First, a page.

Hearing your baby say those very first words is undeniably exciting. It’s a step you certainly don’t want to miss, but for many parents, it can be a frustratingly long wait. Most babies will spend their first two years learning…
Published March 03, 2008 by
Teething is a developmental milestone for your child but can be a stressful and painful time for your baby and you. Teething is the appearance of the first teeth through the gums; most babies will start teething around six to eight months with their last molars arriving at 20 or 30 months, however teething can begin as early as three months and continue to the child’s second or third birthday. Normally the bottom two incisors or the front teeth will come in, followed by the top four incisors.
Your baby may experience sleep disturbance, crankiness and excessive drooling and your child’s gums may appear tender and swollen. Some babies make it through teething without any pain but others aren’t so lucky and may seem cranky for weeks. Here are some tips to help you through the teething period.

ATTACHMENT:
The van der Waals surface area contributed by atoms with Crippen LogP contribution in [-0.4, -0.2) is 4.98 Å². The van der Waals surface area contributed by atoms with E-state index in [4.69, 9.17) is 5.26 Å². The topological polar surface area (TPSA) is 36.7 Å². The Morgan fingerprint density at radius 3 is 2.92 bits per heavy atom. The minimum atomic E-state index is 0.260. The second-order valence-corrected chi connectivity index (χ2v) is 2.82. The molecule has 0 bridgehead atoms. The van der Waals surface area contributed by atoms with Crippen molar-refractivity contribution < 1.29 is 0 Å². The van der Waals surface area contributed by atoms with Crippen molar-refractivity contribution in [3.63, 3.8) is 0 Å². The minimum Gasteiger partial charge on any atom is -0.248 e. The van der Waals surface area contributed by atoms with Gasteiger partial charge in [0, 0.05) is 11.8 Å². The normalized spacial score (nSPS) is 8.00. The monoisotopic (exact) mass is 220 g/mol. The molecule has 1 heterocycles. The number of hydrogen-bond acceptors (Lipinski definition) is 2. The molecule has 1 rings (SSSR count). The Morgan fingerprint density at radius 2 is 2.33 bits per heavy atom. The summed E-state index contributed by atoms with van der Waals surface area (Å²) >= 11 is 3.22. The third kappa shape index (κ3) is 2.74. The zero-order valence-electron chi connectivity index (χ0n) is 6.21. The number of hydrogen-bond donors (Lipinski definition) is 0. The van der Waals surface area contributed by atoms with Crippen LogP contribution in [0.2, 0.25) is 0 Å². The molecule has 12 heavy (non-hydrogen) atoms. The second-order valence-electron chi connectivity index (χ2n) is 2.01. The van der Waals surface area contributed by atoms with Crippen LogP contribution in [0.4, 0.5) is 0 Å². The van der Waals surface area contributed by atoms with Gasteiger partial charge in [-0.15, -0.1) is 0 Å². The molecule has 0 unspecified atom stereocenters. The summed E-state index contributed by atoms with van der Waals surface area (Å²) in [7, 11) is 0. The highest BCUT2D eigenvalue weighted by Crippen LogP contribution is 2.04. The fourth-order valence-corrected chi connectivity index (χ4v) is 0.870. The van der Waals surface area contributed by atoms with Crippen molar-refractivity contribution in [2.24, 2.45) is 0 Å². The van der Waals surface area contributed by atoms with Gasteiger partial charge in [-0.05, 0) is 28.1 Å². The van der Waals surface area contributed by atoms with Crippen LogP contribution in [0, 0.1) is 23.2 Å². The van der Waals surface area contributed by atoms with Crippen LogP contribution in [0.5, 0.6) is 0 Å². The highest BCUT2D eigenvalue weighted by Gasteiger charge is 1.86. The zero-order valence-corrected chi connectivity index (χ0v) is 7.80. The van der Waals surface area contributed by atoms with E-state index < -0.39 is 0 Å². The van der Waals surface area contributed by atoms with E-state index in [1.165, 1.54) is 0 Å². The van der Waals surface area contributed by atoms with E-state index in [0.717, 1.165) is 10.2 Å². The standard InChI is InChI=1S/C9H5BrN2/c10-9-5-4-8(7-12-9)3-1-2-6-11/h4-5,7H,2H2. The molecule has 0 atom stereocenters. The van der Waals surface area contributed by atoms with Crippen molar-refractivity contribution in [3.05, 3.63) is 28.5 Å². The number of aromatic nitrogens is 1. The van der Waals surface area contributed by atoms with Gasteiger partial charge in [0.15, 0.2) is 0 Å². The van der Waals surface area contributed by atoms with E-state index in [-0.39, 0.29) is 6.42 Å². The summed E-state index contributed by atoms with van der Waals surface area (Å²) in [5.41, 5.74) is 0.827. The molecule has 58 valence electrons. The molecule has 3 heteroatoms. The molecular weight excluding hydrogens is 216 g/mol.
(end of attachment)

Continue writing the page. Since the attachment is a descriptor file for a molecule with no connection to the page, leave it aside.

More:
It is not recommended to put your baby to bed with a bottle because milk and formula can pool in the babies mouth causing tooth decay. It may be a good idea to get a soft infant sized toothbrush and brush them but do not use toothpaste, only warm water. You can use toothpaste once your child is old enough to spit it out, usually around three years.
The American Academy of Pediatric Dentistry recommends waiting to use fluoridated toothpaste until your child is 2 to 3 years old, and then using only a pea-sized amount. Keep toothpaste away from small children because an overdose of fluoride can be harmful.
Like walking and talking there is no exact age that every baby begins teething. If your baby is a little late with teething there is no need to worry. However if your baby has not shown signs of teething by one year old consult your doctor to find out what is causing the delay and rule out possibilities. In rare cases, delayed eruption may be the result of rickets, a vitamin D deficiency that has been linked to exclusive breastfeeding.
Although teething can be a stressful and uncomfortable time for your baby, it is possible for you to ease your child’s discomfort or completely eliminate it and make this transitional period easier on you and your child.